Meanwhile, I have cast on for...yes, more socks! I'm using some Yarn Yard Shelter yarn (bright red!), I think it's the first time I've used plain yarn for socks! I'm knitting Zokni Socks, which are quite ornate, and I'm hoping this yarn will make the pattern much more noticeable.
Although I prefer toe-up, I think it's important to keep one's hand in with the various other techniques, so I'm going top-down as recommended. Plus I think it would kill me to try and follow the pattern backwards....!
The other exciting thing is that I'm using my new Lantern Moon DPNs in rosewood. They were something of an impulse buy just before christmas, from Loop up in north London. Despite the price tag (ahem I cannot divulge!) they ARE lovely to knit with, the finish is very smooth and the points are very pointy. Perhaps a little TOO pointy if you are using yarn that is anything more than very tightly wound. Let's say I wouldn't recommend knitting cotton with them!
..to show off this lovely christmas present from my sis. Orla Kiely mugs in 'Apples & Pears'. Which leads me to thinking about Cockney rhyming slang, since "I'm off up the apples to bed" means "I'm off up the apples & pears/stairs to bed".
After seeing this hat on Ravelry, knitted using the same Miski llama yarn I received for my birthday, I decided that my own Miski yarn was destined to become the same.
I'm now on my third attempt. I fear the Miski yarn might have its own ideas. The first time was my own fault since I didn't swatch, and I cast on with the recommended needle size. I know my tension is fairly loose, and all through the charts and so on I had a nagging suspicion that it would be too big. Why is it that sometimes we deliberately choose to ignore those little voices?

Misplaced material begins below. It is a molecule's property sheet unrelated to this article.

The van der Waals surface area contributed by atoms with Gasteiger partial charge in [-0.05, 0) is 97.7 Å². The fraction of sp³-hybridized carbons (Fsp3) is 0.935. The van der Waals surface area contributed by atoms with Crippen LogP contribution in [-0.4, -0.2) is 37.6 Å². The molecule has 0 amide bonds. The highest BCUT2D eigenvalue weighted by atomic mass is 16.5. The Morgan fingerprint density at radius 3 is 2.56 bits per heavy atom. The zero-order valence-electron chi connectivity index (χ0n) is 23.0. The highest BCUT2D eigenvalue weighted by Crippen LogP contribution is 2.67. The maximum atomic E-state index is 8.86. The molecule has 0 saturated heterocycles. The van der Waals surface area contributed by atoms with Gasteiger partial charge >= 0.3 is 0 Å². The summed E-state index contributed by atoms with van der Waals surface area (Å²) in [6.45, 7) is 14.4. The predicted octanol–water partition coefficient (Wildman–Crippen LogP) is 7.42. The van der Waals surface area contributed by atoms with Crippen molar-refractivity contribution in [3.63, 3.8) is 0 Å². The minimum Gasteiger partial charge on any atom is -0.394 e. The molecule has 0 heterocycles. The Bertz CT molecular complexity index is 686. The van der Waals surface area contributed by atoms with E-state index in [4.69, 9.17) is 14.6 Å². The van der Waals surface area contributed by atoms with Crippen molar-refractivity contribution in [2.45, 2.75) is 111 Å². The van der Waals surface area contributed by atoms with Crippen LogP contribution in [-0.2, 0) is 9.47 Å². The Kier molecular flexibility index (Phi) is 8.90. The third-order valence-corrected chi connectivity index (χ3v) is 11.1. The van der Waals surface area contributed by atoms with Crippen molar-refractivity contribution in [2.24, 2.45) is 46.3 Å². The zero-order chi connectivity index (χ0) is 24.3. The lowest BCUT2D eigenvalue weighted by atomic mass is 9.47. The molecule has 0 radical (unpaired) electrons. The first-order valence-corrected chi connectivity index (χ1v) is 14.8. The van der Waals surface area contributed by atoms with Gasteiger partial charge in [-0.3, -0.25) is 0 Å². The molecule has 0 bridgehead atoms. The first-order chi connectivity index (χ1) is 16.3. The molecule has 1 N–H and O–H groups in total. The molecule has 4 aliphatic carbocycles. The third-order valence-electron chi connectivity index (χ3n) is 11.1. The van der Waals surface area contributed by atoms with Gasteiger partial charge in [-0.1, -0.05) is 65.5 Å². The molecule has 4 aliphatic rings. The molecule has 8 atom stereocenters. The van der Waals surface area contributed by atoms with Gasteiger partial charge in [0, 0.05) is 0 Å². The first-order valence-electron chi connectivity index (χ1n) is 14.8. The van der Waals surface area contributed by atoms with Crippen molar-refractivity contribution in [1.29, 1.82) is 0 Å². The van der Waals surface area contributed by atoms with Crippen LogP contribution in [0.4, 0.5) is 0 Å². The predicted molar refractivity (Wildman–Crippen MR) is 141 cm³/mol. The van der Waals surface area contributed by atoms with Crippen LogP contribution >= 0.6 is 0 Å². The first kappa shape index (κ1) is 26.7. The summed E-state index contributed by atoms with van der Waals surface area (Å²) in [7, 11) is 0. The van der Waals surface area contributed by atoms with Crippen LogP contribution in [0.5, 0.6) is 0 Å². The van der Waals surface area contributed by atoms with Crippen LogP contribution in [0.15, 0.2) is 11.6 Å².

I DID sensibly rip before I got right to the end, but I was about three quarters of the way through and I was as good as finished. By this time the little voices were screaming at me. Most of the time in this situation I would do what Elizabeth Zimmerman recommends, and just find someone with a big head to give the hat to, but for one, I need a hat and I love this yarn, and secondly, it's not that easy to judge how big people's heads are physically without actually measuring them!
The second time I got lost with the pattern, and even though I went back a few rounds to try and find my mistake, I couldn't identify it. This is why I suspect I would hate lace. When you do a knit instead of a purl in rib or something similar, it's very easy to spot. I suspect it's possible to spot a mistake when you are very experienced with lace, but I bet there's lots of angry ripping and cursing to get through on that journey.
One of my aspirations for this year, along with going part-time at work (discussions have been launched, watch this space!) and developing my spinning skills (tuition booked for early Feb) is to try my hand at something lacey. I will make it small and manageable, and I will wait until I have gone part-time so that I have dedicated time off to devote to it, but I hope to achieve at least a small victory by the end of 2008!
When Natalie saw my last post about the sock, she nearly fell off her chair. She has blogged about it here where you can see how the semi-striping yarn turns out when she, and others knit it! She also emailed and expressed her hopes that the second sock would match.
Natalie, look away now (or at least hold on to your chair)!
Kazam! What a natty pair of socks I've got! I'm rather fond of their dogged attempts to be different, and also quite shocked by how much my tension must vary from one day to the next!
Perhaps it was all the stress of Christmas, or maybe the relaxing I felt once it was over!